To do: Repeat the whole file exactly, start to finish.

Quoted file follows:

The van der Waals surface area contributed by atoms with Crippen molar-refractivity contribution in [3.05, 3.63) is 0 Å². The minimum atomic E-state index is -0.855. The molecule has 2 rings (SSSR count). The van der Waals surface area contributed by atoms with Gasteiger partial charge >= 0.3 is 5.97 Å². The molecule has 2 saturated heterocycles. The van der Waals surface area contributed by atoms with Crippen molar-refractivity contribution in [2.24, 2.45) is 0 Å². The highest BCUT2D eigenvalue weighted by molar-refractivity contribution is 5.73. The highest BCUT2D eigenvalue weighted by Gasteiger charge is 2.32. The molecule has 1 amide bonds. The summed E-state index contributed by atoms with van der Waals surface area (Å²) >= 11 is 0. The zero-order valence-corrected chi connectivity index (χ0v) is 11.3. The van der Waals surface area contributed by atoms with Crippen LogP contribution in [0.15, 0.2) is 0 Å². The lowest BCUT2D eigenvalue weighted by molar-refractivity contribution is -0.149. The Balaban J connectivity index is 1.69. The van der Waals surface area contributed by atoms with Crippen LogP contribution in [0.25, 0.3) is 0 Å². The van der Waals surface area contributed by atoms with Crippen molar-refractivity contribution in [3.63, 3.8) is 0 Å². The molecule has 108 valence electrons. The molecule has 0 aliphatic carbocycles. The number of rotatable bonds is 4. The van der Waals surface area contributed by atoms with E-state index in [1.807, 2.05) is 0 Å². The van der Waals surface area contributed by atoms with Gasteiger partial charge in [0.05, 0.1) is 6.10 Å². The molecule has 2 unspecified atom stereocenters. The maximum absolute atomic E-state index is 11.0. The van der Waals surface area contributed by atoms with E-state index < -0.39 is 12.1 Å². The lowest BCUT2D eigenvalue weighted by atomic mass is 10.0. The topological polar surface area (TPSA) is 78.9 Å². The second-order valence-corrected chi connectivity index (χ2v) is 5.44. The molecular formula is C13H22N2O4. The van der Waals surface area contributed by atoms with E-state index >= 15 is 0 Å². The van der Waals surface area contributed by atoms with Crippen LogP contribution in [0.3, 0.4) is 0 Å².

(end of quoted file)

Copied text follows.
The van der Waals surface area contributed by atoms with Crippen molar-refractivity contribution in [3.05, 3.63) is 0 Å². The minimum atomic E-state index is -0.855. The molecule has 2 rings (SSSR count). The van der Waals surface area contributed by atoms with Gasteiger partial charge >= 0.3 is 5.97 Å². The molecule has 2 saturated heterocycles. The van der Waals surface area contributed by atoms with Crippen molar-refractivity contribution in [2.24, 2.45) is 0 Å². The highest BCUT2D eigenvalue weighted by molar-refractivity contribution is 5.73. The highest BCUT2D eigenvalue weighted by Gasteiger charge is 2.32. The molecule has 1 amide bonds. The summed E-state index contributed by atoms with van der Waals surface area (Å²) >= 11 is 0. The zero-order valence-corrected chi connectivity index (χ0v) is 11.3. The van der Waals surface area contributed by atoms with Crippen LogP contribution in [0.15, 0.2) is 0 Å². The lowest BCUT2D eigenvalue weighted by molar-refractivity contribution is -0.149. The Balaban J connectivity index is 1.69. The van der Waals surface area contributed by atoms with Crippen LogP contribution in [0.25, 0.3) is 0 Å². The van der Waals surface area contributed by atoms with Crippen molar-refractivity contribution in [3.63, 3.8) is 0 Å². The molecule has 108 valence electrons. The molecule has 0 aliphatic carbocycles. The number of rotatable bonds is 4. The van der Waals surface area contributed by atoms with E-state index in [1.807, 2.05) is 0 Å². The van der Waals surface area contributed by atoms with Gasteiger partial charge in [0.05, 0.1) is 6.10 Å². The molecule has 2 unspecified atom stereocenters. The maximum absolute atomic E-state index is 11.0. The van der Waals surface area contributed by atoms with E-state index < -0.39 is 12.1 Å². The lowest BCUT2D eigenvalue weighted by atomic mass is 10.0. The topological polar surface area (TPSA) is 78.9 Å². The second-order valence-corrected chi connectivity index (χ2v) is 5.44. The molecular formula is C13H22N2O4. The van der Waals surface area contributed by atoms with E-state index >= 15 is 0 Å². The van der Waals surface area contributed by atoms with Crippen LogP contribution in [0.3, 0.4) is 0 Å².